- Phone charger
- Monzo banking app
- Worldwide travel adaptor
- Tripod (if you’re a solo travel photographer)
- Tablet or laptop (depending on how long you’re planning to go)
- GoPro or similar
- GoPro waterproof case
These travel packing essentials are ideal if you want to make your suitcase more efficient. I always like to take reusables with me so I can cut down on my plastic waste consumption when I travel.
Some of my favourite reusable items
Tote bag: They are so, so useful for just about anything which means you don’t need to rely on plastic bags. Going to the supermarket? Tote bag. Day at the beach? Pack a tote! Here’s an eco-friendly canvas tote bag that I like to use.
Bamboo cutlery: It’s time to ditch the plastic fork once and for all. Whether you’re planning to hit the street food market scene or enjoy a bite on the go now and again, a bamboo cutlery set is essential. I love these ones. They come in a colourful cotton pouch and can survive plenty of uses!
Metal straw: The era of the plastic straw is dead. More and more bars and restaurants are starting to use sustainable alternatives but if you want to keep ahead of the game you might want to invest in a metal straw. You never know when it might come in handy! I like this straw set. It has its own little pouch!
Stainless steel lunchbox: Say goodbye to unnecessary food waste by packing a lightweight lunchbox you can stash away. I personally like this two-tier stainless steel lunchbox by Know the Origin. It’s a decent size and it’s sturdy so you don’t have to worry about spills or drips.
Water-to-Go: Staying hydrated can be a tricky business when you’re travelling. Unsafe drinking water is a very real possibility so it’s much less stressful to buy sealed plastic bottles. However, single-use plastic is a scourge on the planet.
I’ve started using Water-to-Go. It’s a water filter bottle with the capacity to filter out 99.9999% of nasties. You can get potable water out of just about any freshwater source. You can read my full review here.
Thermos: If you like hot brew when you’re travelling then a thermos or KeepCup would be an excellent investment. KeepCups come in two sizes too. It’ll save you from having to use throwaway cups when you get a takeaway. You could even make soup and have something warm and filling to drink as you travel. Seriously needed if it’s a long day on the road!
Refillable liquid containers: Resist the urge to stock up on mini toiletries before your trip. They’re expensive and bad for the planet. Instead, save those extra pennies by taking your favourite toiletries with you in refillable liquid containers. GoToobs are excellent and they’re made from BPA-free silicone. If you choose one sustainable thing to pack for your trip make it this.
Extra Travel Essentials
Here are some bonus packing essentials I like to take with me for extra comfort when I’m on the road:
Oversized scarf: I can’t tell you how much of an ingenious and versatile essential this is. You can wrap it around you to keep warm, throw it over you like a blanket during long journeys or use it to create a bit of privacy if you’re staying in a hostel. You ideally want to find a lightweight one as it will be much easier to carry around.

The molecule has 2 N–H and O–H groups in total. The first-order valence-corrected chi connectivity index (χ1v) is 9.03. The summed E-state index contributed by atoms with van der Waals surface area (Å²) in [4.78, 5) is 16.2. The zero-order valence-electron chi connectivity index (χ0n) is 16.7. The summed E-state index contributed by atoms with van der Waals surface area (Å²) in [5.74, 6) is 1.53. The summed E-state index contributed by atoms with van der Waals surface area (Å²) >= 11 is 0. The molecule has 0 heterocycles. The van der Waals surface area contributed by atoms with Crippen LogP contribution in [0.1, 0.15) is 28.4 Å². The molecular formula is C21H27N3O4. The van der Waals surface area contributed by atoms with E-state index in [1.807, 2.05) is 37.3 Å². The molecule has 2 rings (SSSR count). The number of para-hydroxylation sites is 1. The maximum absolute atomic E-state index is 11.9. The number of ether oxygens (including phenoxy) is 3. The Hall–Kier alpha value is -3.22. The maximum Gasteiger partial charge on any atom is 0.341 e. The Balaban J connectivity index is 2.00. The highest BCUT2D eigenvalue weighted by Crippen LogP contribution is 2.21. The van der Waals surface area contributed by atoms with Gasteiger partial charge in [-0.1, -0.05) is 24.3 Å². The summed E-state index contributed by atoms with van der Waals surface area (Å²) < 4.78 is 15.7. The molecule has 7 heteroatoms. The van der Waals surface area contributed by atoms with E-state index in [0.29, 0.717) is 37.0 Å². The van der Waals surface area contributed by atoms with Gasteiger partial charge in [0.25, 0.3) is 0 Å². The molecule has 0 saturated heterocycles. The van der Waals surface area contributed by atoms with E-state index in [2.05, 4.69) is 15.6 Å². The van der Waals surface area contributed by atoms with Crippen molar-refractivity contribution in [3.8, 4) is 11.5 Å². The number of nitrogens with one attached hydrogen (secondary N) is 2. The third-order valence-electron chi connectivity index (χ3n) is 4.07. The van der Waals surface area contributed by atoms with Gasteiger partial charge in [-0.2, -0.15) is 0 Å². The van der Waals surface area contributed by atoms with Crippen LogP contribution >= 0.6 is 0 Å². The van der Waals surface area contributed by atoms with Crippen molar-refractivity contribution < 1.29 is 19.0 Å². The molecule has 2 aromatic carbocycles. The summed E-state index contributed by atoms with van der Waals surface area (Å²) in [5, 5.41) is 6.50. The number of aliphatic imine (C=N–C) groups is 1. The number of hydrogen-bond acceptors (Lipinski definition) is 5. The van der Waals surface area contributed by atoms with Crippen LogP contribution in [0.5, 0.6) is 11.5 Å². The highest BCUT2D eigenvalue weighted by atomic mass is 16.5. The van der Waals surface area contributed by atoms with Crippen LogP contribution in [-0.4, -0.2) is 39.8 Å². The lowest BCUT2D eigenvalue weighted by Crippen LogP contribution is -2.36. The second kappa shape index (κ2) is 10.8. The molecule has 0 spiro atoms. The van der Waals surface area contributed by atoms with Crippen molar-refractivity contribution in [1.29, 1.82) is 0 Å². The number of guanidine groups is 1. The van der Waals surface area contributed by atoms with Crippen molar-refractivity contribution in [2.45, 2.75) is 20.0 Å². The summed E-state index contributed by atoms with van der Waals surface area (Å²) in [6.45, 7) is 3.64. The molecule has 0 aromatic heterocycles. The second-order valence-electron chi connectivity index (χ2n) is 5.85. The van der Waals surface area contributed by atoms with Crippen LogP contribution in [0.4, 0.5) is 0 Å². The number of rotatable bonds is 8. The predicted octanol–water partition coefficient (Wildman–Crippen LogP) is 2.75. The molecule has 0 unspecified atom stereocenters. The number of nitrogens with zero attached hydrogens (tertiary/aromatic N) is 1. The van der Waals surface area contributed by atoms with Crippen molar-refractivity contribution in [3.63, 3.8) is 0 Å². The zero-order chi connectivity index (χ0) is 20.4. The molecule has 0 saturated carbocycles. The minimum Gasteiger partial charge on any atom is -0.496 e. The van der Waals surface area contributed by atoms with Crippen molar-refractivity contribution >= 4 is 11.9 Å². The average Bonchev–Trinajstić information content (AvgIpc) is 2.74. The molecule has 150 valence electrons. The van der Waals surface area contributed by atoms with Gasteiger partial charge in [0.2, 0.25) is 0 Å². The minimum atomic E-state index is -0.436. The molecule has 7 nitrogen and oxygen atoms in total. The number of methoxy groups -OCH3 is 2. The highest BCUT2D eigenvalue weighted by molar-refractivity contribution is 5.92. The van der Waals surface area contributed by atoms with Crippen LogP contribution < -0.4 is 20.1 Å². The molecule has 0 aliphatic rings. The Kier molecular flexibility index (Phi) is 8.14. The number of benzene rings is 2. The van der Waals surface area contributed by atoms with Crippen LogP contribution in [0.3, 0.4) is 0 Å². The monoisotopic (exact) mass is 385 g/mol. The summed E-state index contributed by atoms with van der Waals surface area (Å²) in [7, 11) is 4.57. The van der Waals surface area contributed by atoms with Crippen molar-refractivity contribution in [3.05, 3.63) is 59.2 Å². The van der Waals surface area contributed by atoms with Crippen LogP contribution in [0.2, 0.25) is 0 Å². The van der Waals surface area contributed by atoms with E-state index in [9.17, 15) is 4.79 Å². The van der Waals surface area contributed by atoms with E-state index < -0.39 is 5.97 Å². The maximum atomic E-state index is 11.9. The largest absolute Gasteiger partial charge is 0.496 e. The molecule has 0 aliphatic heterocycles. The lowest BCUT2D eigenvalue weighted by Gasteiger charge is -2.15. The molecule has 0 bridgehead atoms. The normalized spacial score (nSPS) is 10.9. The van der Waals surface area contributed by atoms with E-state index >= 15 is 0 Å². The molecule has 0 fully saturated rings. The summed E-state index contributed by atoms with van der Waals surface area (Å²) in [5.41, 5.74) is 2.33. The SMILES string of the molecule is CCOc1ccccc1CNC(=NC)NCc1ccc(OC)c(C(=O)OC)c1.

Sleeping mask: If you’re the kind of person who needs to have complete darkness when you sleep then a sleeping mask is a must. This one is gorgeous and made from organic cotton!
Travel pillow: Handy for when you’re trying to sleep upright on long journeys.
PacSafe Bag Protector: Being a target of theft is a big worry when you’re travelling and particularly if you’re going solo! I invested in PacSafe’s wire mesh bag protector early on and although I don’t use it all the time, it’s given me extra peace of mind. If you’re staying somewhere where you don’t feel like your valuables will be safe, throw your scarf over your bag, pull the protector over it and padlock it to a secure point in the room. No one is getting through it unless they have wire clippers!
Also, check out my list of ethical travel gifts for some more packing inspiration!
The best-case scenario is that you won’t ever need to use it. The worst case is that you take a risk and don’t have enough money to pay hospital bills. It’s always a good idea to cover your back just in case.
My go-to is Holiday Extras because it’s reasonably affordable for what you get and I’ve always found cover for what I need. I use them every time I travel.
To find the best plan that suits your needs, think about the sort of trip you’re hoping to have. Will it be action-packed? Are you going skiing or scuba diving? Are you going on a group tour to a far-flung corner of the world?
You don’t want to limit yourself but at the same time if you’re afraid of heights then you don’t necessarily need to get insurance that covers hot air ballooning!
I hope you find this list of essentials useful for making your travel packing list more sustainable. Being eco-friendly on the road starts with what you take with you and it’s surprisingly pretty easy! You just need to do a bit more planning at first before you settle into your go-tos.
This list should cover the basics for you and even help you to pack lighter. If you have any questions, don’t hesitate to comment below or drop me an email.
If you would like more packing tips you can find my guide to reducing plastic while travelling and the secret to packing a carry-on for anywhere in the world. Feel free to sign up to my email to get a downloadable packing list and a quick guide to sustainable travel too!